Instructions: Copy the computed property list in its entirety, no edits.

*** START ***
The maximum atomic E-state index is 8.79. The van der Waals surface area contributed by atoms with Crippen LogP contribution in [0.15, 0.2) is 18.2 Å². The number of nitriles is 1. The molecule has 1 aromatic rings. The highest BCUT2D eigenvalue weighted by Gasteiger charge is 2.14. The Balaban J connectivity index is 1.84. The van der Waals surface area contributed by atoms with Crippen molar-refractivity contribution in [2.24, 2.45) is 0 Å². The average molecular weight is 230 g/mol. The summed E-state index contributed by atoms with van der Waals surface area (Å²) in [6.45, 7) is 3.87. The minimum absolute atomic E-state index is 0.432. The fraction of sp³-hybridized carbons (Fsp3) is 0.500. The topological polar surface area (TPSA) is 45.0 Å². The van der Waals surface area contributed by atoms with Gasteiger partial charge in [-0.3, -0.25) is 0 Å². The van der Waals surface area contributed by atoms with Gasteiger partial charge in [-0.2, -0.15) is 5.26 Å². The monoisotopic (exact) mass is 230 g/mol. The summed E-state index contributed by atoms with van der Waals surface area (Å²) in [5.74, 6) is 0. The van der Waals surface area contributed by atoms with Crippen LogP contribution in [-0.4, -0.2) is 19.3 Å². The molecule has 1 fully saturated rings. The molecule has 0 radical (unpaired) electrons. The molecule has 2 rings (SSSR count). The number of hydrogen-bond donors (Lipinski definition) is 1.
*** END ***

The maximum atomic E-state index is 8.79. The van der Waals surface area contributed by atoms with Crippen LogP contribution in [0.15, 0.2) is 18.2 Å². The number of nitriles is 1. The molecule has 1 aromatic rings. The highest BCUT2D eigenvalue weighted by Gasteiger charge is 2.14. The Balaban J connectivity index is 1.84. The van der Waals surface area contributed by atoms with Crippen molar-refractivity contribution in [2.24, 2.45) is 0 Å². The average molecular weight is 230 g/mol. The summed E-state index contributed by atoms with van der Waals surface area (Å²) in [6.45, 7) is 3.87. The minimum absolute atomic E-state index is 0.432. The fraction of sp³-hybridized carbons (Fsp3) is 0.500. The topological polar surface area (TPSA) is 45.0 Å². The van der Waals surface area contributed by atoms with Gasteiger partial charge in [-0.3, -0.25) is 0 Å². The van der Waals surface area contributed by atoms with Gasteiger partial charge in [-0.2, -0.15) is 5.26 Å². The monoisotopic (exact) mass is 230 g/mol. The summed E-state index contributed by atoms with van der Waals surface area (Å²) in [5.74, 6) is 0. The van der Waals surface area contributed by atoms with Crippen LogP contribution in [-0.4, -0.2) is 19.3 Å². The molecule has 1 fully saturated rings. The molecule has 0 radical (unpaired) electrons. The molecule has 2 rings (SSSR count). The number of hydrogen-bond donors (Lipinski definition) is 1.